most were locked in the dungeon of Schwaebisch Hall for months, where they were refused clean clothing or the ability to take a bath. After taking the German prisoners from their dank cells, American interrogators roughly interviewed them and coerced confessions and sworn statements from each using psychological torture, threats and physical violence. Though the SS men were veterans of some of the bitterest fighting in history, most of them were young and did not have the education or experience to withstand the pressure of the investigators.
Willis M. Everett, appointed by the U.S. Army as chief defense counsel, and others, were uneasy about the number of Jews who were involved in the war crimes process. James J. Weingartner writes of this:
Other factors entered into Everett’s refusal to accept the outcome of the Malmedy trial. While not a racist, he shared with many contemporaries a suspicion of Jews as a clannish subculture with views and interests not entirely in harmony with the best interests of the countries of which they were citizens. This manifested itself in a distrustful attitude towards the Jewish principals in the Malmedy investigation and trial, particularly the law member of the court, Colonel Rosenfeld, in the assumption that Germans, SS men at that, could not have received just treatment at their hands. In a nutshell, Everett believed that confessions had been extorted and then legitimated in court by a collusive system which had been weighted against his clients from the beginning.
Everett also considered that the crimes of which the youngsters of the Waffen SS in the heat of battle had been accused, had their counterpart in the U.S. Army. Everett recalled talking with General Josiah Dalbey, president of the Malmedy court, at the officer’s club in Dachau one evening. Dalbey stated that the sentencing of the seventy-three defendants had been the most difficult undertaking he had ever encountered because he knew that American soldiers had been guilty of similar offenses. Dalbey agreed with Everett that the case should not have come to trial. The review officer of the Malmedy case, Maximillian Koessler, after the trial, pushed for a speedy review. He referred to convictions, including death and life sentences, as being secured on vague and contradictory testimony, and to interrogation methods that included the use of hoods, false eyewitnesses and mock trials. Col. Straight was displeased with Koessler’s reviews (although he could not adequately articulate his reasons), and they were rejected. Everett took the matter to the U.S. Supreme Court, despite the Army refusing to provide him with the court transcripts of Malmedy. The Supreme Court Justices ruled that they did not have jurisdiction over the Army trials.
German and American patriots, along with sundry liberals expressing disquiet about the vengeance being wreaked upon Germany, took the matter up with Senator McCarthy, a member of the U.S. Senate Judiciary Committee, pressing for an inquiry. The secretary of the army, Kenneth C. Royall, established a tribunal headed by Gordon Simpson of the Texas Supreme Court, Leroy van Roden, Pennsylvania judge, and Lieutenant Colonel Charles W. Lawrence of the U.S. Army. The Simpson Commission recommended the commutation of all death sentences of the Malmedy defendants. While the Simpson Commission report was “bland,” van Roden returned to the USA fully endorsing the allegations that interrogators had subjected the defendants to beatings, including “blows to the genitals,” threats of hanging during interrogations, and refusal of drinking water. Colonel Strong, head of the War Crimes Group at Wiesbaden, testifying before the Senate investigation, was critical of the prejudiced manner of Colonel A. H. Rosenfeld, the “law member” of the court trying the Malmedy defendants, and stated that the prosecution team had obstructed and threatened witnesses. Rosenfeld “had wielded great power, interpreting the law and making frequent procedural rulings for a bench whose members were combat soldiers inexpert in such matters. Rosenfeld had not allowed the defense to challenge the credibility of prosecution witnesses.” The most prominent of the interrogators at Schwaebisch Hall was William R. Perl, a Prague-born Jewish lawyer from Austria, who had been active with Zionist emigration programs. He was attached to the War Crimes Branch of the U.S. Army in 1945. When incessantly questioned by Senator McCarthy, Perl “exploded” that there was so much “noise” about “one or two Germans getting slapped.”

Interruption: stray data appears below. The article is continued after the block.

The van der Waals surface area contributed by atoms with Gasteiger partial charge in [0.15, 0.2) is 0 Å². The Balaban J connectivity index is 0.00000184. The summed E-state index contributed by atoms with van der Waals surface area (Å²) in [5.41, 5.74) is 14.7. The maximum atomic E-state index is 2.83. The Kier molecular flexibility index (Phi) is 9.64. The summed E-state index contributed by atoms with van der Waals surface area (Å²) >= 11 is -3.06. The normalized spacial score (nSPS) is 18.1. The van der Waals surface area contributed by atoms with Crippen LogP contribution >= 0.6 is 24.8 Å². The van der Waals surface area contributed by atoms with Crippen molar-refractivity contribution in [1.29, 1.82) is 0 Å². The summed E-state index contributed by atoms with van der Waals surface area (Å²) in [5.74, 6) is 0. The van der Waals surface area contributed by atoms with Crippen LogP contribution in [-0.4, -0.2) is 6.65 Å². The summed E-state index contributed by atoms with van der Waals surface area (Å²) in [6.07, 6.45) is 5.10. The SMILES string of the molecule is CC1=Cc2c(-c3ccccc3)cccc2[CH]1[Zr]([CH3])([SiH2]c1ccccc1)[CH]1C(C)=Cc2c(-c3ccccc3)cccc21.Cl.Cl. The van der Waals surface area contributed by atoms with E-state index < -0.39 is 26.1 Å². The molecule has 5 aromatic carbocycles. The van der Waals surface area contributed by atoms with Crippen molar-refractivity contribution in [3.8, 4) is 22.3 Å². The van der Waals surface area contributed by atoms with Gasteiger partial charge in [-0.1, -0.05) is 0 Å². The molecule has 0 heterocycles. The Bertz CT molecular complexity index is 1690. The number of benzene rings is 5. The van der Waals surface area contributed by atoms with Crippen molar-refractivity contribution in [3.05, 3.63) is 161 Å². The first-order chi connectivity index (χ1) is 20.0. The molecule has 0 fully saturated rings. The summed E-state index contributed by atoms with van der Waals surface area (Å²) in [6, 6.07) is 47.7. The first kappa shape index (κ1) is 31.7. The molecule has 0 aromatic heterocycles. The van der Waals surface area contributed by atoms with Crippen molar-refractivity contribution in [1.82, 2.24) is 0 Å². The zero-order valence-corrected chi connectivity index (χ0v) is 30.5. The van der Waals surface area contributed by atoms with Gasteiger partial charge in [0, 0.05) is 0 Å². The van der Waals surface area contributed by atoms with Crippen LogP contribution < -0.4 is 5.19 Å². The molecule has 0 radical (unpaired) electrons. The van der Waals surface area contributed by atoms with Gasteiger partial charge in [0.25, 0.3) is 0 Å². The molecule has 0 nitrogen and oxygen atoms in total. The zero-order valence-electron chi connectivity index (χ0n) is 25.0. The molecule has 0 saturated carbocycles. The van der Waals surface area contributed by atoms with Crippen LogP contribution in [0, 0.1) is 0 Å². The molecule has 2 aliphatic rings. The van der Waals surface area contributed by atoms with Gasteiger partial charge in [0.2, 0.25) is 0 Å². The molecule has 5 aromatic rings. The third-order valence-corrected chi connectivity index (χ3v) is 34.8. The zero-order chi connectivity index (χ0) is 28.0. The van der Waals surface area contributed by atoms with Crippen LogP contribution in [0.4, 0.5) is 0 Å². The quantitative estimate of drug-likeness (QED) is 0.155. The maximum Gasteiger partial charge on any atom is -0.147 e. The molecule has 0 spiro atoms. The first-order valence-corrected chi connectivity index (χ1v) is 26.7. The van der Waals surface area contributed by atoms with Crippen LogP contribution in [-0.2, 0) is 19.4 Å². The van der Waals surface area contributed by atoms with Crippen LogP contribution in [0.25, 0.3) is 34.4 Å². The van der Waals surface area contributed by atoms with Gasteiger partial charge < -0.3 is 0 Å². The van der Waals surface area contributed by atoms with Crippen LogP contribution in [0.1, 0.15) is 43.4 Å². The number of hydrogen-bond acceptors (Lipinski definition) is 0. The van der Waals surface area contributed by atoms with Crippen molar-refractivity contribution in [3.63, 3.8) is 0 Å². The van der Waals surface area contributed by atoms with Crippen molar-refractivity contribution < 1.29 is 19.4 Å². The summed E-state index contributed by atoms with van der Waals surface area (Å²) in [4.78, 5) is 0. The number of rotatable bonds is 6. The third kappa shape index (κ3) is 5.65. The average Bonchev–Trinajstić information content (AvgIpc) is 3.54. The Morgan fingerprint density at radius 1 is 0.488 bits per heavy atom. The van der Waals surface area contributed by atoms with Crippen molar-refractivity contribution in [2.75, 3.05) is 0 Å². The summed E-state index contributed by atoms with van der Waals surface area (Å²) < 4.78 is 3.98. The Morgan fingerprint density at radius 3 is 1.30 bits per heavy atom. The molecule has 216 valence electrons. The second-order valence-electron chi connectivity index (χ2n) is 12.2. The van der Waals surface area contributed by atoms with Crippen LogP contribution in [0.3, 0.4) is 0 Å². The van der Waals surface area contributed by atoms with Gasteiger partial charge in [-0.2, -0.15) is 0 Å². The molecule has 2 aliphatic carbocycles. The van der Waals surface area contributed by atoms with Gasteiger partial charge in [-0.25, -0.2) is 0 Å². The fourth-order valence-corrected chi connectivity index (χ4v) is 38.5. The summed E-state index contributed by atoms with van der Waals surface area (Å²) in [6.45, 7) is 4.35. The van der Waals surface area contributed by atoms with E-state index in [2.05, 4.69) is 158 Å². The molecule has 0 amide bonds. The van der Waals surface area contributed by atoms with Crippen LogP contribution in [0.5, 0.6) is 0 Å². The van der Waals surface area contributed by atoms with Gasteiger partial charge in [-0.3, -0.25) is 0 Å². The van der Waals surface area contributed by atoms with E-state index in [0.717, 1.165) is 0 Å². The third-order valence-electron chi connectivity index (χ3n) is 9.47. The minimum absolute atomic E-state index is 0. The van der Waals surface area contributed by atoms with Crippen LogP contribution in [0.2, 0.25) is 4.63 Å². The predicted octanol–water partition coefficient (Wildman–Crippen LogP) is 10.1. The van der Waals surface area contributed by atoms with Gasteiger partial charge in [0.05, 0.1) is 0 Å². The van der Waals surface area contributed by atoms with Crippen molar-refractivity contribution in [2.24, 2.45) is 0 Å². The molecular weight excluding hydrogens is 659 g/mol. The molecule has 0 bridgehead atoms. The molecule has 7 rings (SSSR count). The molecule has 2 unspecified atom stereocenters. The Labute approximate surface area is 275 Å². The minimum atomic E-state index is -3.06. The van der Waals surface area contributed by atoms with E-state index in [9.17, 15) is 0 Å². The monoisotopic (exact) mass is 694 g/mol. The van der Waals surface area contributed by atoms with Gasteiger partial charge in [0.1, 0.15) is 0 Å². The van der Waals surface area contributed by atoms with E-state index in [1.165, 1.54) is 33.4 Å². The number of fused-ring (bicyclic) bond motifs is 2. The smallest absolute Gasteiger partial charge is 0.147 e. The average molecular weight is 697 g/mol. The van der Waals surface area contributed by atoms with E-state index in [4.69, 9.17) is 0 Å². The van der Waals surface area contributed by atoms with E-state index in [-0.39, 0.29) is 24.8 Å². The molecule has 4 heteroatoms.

It is therefore quite a distortion to place the critique of the Malmedy trial in the context of neo-Nazism joined with McCarthyism, while castigating individuals such as Judge Van Roden as liars. Colonel Everett was at the center of trying to secure justice, and certainly did not do himself any personal favors by advancing the case. Nor did Van Roden. In the mid 1950s he was among the hundreds of prominent people who gave testimonials to H. Keith Thompson for Dönitz. Unlike Jewish interrogators in U.S. Army uniforms, Van Roden had served three years in Europe during the war, including the Normandy D-Day landing. He examined the records of trials in over 1000 cases, undertook many interviews, and concluded that such war crimes trials were a travesty, including that of Malmedy.